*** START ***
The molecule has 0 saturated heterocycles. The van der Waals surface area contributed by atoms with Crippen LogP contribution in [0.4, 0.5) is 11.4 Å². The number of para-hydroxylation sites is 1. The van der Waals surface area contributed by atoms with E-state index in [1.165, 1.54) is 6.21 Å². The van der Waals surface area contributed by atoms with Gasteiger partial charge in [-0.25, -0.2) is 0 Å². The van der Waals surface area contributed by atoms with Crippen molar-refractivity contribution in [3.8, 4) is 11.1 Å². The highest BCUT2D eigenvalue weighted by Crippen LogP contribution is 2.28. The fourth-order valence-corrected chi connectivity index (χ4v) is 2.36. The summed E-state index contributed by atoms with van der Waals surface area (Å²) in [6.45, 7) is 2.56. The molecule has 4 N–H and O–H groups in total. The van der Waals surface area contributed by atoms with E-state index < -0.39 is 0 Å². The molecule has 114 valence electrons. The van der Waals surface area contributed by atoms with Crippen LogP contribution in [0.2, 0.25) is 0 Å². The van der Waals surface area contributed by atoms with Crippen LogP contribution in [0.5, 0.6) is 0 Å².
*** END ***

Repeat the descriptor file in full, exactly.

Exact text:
The molecule has 0 saturated heterocycles. The van der Waals surface area contributed by atoms with Crippen LogP contribution in [0.4, 0.5) is 11.4 Å². The number of para-hydroxylation sites is 1. The van der Waals surface area contributed by atoms with E-state index in [1.165, 1.54) is 6.21 Å². The van der Waals surface area contributed by atoms with Gasteiger partial charge in [-0.25, -0.2) is 0 Å². The van der Waals surface area contributed by atoms with Crippen molar-refractivity contribution in [3.8, 4) is 11.1 Å². The highest BCUT2D eigenvalue weighted by Crippen LogP contribution is 2.28. The fourth-order valence-corrected chi connectivity index (χ4v) is 2.36. The summed E-state index contributed by atoms with van der Waals surface area (Å²) in [6.45, 7) is 2.56. The molecule has 4 N–H and O–H groups in total. The van der Waals surface area contributed by atoms with E-state index < -0.39 is 0 Å². The molecule has 114 valence electrons. The van der Waals surface area contributed by atoms with Crippen LogP contribution in [0.2, 0.25) is 0 Å². The van der Waals surface area contributed by atoms with Crippen LogP contribution in [0.5, 0.6) is 0 Å².